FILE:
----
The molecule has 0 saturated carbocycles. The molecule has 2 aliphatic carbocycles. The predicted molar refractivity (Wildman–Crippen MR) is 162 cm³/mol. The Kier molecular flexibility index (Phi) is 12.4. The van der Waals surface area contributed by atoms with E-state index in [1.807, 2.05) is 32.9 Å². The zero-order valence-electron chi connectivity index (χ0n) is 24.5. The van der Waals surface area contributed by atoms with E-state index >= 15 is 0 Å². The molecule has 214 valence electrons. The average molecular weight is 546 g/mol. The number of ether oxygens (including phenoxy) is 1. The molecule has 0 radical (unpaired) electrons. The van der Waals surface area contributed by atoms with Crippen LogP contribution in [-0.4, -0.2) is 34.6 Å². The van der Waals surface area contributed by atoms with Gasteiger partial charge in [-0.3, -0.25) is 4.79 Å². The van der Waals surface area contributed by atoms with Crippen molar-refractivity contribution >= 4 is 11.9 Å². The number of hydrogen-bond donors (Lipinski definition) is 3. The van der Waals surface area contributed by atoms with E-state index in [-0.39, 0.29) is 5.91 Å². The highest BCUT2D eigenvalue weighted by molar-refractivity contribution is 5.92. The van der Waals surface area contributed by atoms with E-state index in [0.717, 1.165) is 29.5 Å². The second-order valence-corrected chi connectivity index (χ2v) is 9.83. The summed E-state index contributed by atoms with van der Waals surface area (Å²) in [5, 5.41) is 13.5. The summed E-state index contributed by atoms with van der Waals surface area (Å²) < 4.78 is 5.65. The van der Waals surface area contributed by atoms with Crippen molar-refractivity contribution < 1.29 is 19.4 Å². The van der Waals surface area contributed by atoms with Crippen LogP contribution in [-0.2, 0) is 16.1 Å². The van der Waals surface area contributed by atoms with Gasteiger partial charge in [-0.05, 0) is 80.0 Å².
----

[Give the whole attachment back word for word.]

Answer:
The molecule has 0 saturated carbocycles. The molecule has 2 aliphatic carbocycles. The predicted molar refractivity (Wildman–Crippen MR) is 162 cm³/mol. The Kier molecular flexibility index (Phi) is 12.4. The van der Waals surface area contributed by atoms with E-state index in [1.807, 2.05) is 32.9 Å². The zero-order valence-electron chi connectivity index (χ0n) is 24.5. The van der Waals surface area contributed by atoms with E-state index >= 15 is 0 Å². The molecule has 214 valence electrons. The average molecular weight is 546 g/mol. The number of ether oxygens (including phenoxy) is 1. The molecule has 0 radical (unpaired) electrons. The van der Waals surface area contributed by atoms with Crippen LogP contribution in [-0.4, -0.2) is 34.6 Å². The van der Waals surface area contributed by atoms with Gasteiger partial charge in [-0.3, -0.25) is 4.79 Å². The van der Waals surface area contributed by atoms with Crippen molar-refractivity contribution >= 4 is 11.9 Å². The number of hydrogen-bond donors (Lipinski definition) is 3. The van der Waals surface area contributed by atoms with E-state index in [-0.39, 0.29) is 5.91 Å². The highest BCUT2D eigenvalue weighted by molar-refractivity contribution is 5.92. The van der Waals surface area contributed by atoms with E-state index in [0.717, 1.165) is 29.5 Å². The second-order valence-corrected chi connectivity index (χ2v) is 9.83. The summed E-state index contributed by atoms with van der Waals surface area (Å²) in [5, 5.41) is 13.5. The summed E-state index contributed by atoms with van der Waals surface area (Å²) < 4.78 is 5.65. The van der Waals surface area contributed by atoms with Crippen molar-refractivity contribution < 1.29 is 19.4 Å². The van der Waals surface area contributed by atoms with Crippen LogP contribution in [-0.2, 0) is 16.1 Å². The van der Waals surface area contributed by atoms with Gasteiger partial charge in [-0.05, 0) is 80.0 Å².